Lyon Terry, the 2014 Washington Teacher of the Year (TOY), is a graduate of the Graduate Teacher Education Program (GTEP). Lyon Terry was selected from nine finalists across the State of Washington. He has a bachelor’s degree from Reed College, a master of education from PSU, and is National Board Certified.
Mr. Terry is a fourth grade teacher at Lawton Elementary School in Seattle and has taught second through fourth grades there for the last 10 years. He previously worked in the Highline School District and in New York City. He is a favorite among students and staff, starting each day in his classroom with his guitar. His approach to instruction is experiential and collaborative. Students in his classes receive extra emphasis on reading and writing. During his time at Lawton Elementary, he has increased fourth grade reading scores at the school by 10 percent.
Mr. Terry sits on district committees, one in particular that is working to align curriculum to the Common Core. He is also a recognized leader in his community and contributes his free time to scouting, sports programs, and other nonprofit activities. He encourages his students to do the same by enlisting them in community projects.
For Lyon Terry, it’s all about community. It’s important to him that students be “kind, smart, and connected.” He found a way to accomplish this by starting Seattle’s first Walking School Bus.
Only 13 percent of students in Seattle were walking to school, down from 65 percent 30 years ago. Morning and afternoon traffic around school buildings was problematic, as many parents drove their children to school. If students were going to walk to school, gaining the benefit of some exercise, they needed safe routes. By organizing older students and parent volunteers to walk groups of children along designated routes, the problem was solved. Traffic has decreased and children look forward to walking to school with their friends. “Walking to school allows students to meet their neighbors,” says Mr Terry. “It allows students to interact with other adults in the community; this improves our community bonds and allows children to be part of something larger than just our local school.” Today, Walking School Buses has caught on throughout Seattle, operates across the state of Washington, and throughout the nation as part of a US Department of Transportation program called SafeRoutes to School.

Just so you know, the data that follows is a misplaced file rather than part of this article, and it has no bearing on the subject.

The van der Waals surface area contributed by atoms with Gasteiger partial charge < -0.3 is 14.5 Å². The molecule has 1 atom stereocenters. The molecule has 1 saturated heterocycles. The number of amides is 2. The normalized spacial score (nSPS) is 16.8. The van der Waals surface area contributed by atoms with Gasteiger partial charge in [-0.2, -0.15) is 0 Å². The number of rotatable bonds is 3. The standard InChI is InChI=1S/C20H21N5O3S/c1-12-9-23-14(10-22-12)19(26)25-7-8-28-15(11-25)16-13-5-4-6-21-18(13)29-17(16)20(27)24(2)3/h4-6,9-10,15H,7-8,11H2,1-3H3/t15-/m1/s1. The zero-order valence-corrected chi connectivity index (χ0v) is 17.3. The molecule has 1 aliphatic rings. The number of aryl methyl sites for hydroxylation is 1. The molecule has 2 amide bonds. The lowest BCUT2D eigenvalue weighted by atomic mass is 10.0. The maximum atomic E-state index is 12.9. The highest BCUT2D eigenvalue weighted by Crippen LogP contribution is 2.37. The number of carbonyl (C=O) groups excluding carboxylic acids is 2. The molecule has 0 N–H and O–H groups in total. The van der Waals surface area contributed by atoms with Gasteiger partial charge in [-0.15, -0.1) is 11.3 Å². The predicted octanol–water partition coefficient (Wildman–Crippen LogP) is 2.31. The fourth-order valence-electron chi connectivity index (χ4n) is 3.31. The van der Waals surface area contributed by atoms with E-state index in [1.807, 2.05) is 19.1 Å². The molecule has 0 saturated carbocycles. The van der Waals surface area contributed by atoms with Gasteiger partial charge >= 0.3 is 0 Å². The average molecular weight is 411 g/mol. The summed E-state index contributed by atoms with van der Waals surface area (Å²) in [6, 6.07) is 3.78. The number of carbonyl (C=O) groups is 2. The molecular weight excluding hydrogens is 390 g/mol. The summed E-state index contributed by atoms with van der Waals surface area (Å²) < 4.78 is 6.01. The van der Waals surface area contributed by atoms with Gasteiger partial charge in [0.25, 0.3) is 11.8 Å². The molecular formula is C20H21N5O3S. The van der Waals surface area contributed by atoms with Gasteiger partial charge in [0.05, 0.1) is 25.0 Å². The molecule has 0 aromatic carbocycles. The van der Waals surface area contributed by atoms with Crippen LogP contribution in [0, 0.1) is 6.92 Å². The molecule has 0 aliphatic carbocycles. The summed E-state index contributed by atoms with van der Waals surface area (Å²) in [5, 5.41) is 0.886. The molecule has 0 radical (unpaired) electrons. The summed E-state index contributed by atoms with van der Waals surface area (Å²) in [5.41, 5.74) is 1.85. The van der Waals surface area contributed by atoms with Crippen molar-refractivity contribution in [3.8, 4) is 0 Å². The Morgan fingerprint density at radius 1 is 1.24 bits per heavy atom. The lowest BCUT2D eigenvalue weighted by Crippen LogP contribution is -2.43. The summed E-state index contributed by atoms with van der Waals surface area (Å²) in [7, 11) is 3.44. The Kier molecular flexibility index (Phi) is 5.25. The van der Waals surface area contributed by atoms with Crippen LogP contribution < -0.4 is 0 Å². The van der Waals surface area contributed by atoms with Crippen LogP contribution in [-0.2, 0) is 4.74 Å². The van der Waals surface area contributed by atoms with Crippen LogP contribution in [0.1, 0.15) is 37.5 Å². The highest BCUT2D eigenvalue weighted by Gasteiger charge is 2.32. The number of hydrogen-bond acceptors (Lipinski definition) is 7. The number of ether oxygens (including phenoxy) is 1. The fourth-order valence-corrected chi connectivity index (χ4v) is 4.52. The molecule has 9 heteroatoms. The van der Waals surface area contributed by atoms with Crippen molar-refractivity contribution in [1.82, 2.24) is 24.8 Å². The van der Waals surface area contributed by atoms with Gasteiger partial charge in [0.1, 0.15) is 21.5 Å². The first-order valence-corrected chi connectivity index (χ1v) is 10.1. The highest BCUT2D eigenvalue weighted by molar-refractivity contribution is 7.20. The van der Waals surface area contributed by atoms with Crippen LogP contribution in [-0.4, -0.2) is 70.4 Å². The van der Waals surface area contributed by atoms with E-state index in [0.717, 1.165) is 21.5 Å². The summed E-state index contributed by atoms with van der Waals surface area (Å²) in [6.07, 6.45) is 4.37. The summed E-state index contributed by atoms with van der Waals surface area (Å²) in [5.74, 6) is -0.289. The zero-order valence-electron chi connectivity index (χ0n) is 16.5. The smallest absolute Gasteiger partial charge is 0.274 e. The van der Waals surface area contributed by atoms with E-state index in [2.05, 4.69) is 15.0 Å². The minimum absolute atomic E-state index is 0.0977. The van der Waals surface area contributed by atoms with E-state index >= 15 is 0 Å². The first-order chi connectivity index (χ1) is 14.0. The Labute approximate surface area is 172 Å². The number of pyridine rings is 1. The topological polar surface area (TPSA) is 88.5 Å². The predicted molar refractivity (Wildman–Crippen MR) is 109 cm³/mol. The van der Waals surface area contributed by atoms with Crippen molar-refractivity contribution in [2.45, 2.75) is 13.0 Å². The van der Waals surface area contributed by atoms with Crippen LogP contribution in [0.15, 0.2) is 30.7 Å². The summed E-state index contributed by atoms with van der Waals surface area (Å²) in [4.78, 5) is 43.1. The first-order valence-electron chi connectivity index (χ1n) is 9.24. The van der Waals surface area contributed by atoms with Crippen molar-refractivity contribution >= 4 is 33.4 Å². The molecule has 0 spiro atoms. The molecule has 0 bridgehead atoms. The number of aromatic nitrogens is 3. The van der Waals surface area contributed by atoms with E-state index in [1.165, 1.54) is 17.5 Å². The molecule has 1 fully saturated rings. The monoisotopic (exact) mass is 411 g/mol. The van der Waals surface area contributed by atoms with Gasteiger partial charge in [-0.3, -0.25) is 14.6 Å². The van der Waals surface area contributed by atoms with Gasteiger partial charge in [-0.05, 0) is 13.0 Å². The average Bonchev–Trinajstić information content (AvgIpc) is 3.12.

Lyon Terry is the second PSU alumnus in three years to receive the Washington TOY. In 2012, Vancouver School Librarian Mark Ray, MS ’94, received the honor. Mr. Terry is enthusiastic about PSU. “I felt the program at PSU did a quality job of getting me ready to be a teacher. I appreciate that and would love to give back,” he says.
The Washington TOY is nominated by a parent or community member, and along with prizes and recognition, is eligible for the National Teacher of the Year. All eight finalists receive cash awards, technology prizes and scholarships for classroom improvements. Washington finalists also contribute to a collection of personal teaching anecdotes that are shared with legislators and other stakeholders. Lyon Terry and his guitar will spend an exciting year sharing his expertise with other teachers, business leaders, and community groups. In spring, 2015, he will attend the National Teacher of the Year ceremony in Washington, DC, and in July take part in Space Camp.